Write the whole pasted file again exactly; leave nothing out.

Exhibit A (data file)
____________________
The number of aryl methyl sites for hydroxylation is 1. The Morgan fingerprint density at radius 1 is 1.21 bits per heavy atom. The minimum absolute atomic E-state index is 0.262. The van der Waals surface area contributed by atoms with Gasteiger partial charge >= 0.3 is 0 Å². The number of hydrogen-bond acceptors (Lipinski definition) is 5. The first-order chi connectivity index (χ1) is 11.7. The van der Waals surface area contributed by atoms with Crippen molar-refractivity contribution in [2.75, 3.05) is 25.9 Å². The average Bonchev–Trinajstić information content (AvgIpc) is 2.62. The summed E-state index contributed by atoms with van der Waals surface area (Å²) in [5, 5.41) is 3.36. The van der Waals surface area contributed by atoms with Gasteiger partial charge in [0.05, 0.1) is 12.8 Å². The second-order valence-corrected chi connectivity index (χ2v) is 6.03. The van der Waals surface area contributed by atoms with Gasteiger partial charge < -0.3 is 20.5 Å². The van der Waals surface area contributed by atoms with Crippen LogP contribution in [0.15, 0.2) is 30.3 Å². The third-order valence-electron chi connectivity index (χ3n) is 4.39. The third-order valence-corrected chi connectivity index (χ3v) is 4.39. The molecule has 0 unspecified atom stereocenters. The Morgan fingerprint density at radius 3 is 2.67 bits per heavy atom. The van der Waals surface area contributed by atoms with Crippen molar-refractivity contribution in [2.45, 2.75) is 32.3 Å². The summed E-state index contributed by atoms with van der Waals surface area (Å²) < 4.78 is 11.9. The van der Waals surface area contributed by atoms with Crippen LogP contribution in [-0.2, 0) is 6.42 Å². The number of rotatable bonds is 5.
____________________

The number of aryl methyl sites for hydroxylation is 1. The Morgan fingerprint density at radius 1 is 1.21 bits per heavy atom. The minimum absolute atomic E-state index is 0.262. The van der Waals surface area contributed by atoms with Gasteiger partial charge >= 0.3 is 0 Å². The number of hydrogen-bond acceptors (Lipinski definition) is 5. The first-order chi connectivity index (χ1) is 11.7. The van der Waals surface area contributed by atoms with Crippen molar-refractivity contribution in [2.75, 3.05) is 25.9 Å². The average Bonchev–Trinajstić information content (AvgIpc) is 2.62. The summed E-state index contributed by atoms with van der Waals surface area (Å²) in [5, 5.41) is 3.36. The van der Waals surface area contributed by atoms with Gasteiger partial charge in [0.05, 0.1) is 12.8 Å². The second-order valence-corrected chi connectivity index (χ2v) is 6.03. The van der Waals surface area contributed by atoms with Gasteiger partial charge < -0.3 is 20.5 Å². The van der Waals surface area contributed by atoms with Crippen LogP contribution in [0.15, 0.2) is 30.3 Å². The third-order valence-electron chi connectivity index (χ3n) is 4.39. The third-order valence-corrected chi connectivity index (χ3v) is 4.39. The molecule has 0 unspecified atom stereocenters. The Morgan fingerprint density at radius 3 is 2.67 bits per heavy atom. The van der Waals surface area contributed by atoms with Crippen molar-refractivity contribution in [2.45, 2.75) is 32.3 Å². The summed E-state index contributed by atoms with van der Waals surface area (Å²) < 4.78 is 11.9. The van der Waals surface area contributed by atoms with Crippen LogP contribution in [-0.2, 0) is 6.42 Å². The number of rotatable bonds is 5.